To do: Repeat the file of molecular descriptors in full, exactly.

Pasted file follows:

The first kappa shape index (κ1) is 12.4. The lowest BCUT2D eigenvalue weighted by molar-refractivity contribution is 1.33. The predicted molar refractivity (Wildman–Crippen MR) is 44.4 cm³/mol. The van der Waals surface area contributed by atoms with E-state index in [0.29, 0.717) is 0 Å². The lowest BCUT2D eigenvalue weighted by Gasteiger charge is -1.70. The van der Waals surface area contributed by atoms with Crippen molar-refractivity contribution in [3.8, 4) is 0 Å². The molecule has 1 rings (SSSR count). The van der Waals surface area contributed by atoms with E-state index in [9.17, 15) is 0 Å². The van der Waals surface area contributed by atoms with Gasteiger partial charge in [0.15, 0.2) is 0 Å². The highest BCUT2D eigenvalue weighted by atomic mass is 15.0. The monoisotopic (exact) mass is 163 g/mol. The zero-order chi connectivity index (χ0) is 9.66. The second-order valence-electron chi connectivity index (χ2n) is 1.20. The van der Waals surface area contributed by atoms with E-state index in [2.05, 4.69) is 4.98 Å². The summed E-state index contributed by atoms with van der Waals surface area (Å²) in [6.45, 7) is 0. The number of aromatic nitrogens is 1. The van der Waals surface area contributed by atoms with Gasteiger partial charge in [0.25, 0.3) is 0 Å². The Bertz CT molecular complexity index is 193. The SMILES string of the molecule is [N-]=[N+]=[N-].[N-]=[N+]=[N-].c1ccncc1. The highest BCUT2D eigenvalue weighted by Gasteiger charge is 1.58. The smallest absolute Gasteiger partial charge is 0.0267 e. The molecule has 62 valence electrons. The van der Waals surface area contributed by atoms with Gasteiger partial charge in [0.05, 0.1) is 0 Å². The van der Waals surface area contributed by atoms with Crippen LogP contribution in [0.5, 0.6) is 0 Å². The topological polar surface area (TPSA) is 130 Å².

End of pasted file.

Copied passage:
The first kappa shape index (κ1) is 12.4. The lowest BCUT2D eigenvalue weighted by molar-refractivity contribution is 1.33. The predicted molar refractivity (Wildman–Crippen MR) is 44.4 cm³/mol. The van der Waals surface area contributed by atoms with E-state index in [0.29, 0.717) is 0 Å². The lowest BCUT2D eigenvalue weighted by Gasteiger charge is -1.70. The van der Waals surface area contributed by atoms with Crippen molar-refractivity contribution in [3.8, 4) is 0 Å². The molecule has 1 rings (SSSR count). The van der Waals surface area contributed by atoms with E-state index in [9.17, 15) is 0 Å². The van der Waals surface area contributed by atoms with Gasteiger partial charge in [0.15, 0.2) is 0 Å². The highest BCUT2D eigenvalue weighted by atomic mass is 15.0. The monoisotopic (exact) mass is 163 g/mol. The zero-order chi connectivity index (χ0) is 9.66. The second-order valence-electron chi connectivity index (χ2n) is 1.20. The van der Waals surface area contributed by atoms with E-state index in [2.05, 4.69) is 4.98 Å². The summed E-state index contributed by atoms with van der Waals surface area (Å²) in [6.45, 7) is 0. The number of aromatic nitrogens is 1. The van der Waals surface area contributed by atoms with Gasteiger partial charge in [0.25, 0.3) is 0 Å². The Bertz CT molecular complexity index is 193. The SMILES string of the molecule is [N-]=[N+]=[N-].[N-]=[N+]=[N-].c1ccncc1. The highest BCUT2D eigenvalue weighted by Gasteiger charge is 1.58. The smallest absolute Gasteiger partial charge is 0.0267 e. The molecule has 62 valence electrons. The van der Waals surface area contributed by atoms with Gasteiger partial charge in [0.05, 0.1) is 0 Å². The van der Waals surface area contributed by atoms with Crippen LogP contribution in [0.5, 0.6) is 0 Å². The topological polar surface area (TPSA) is 130 Å².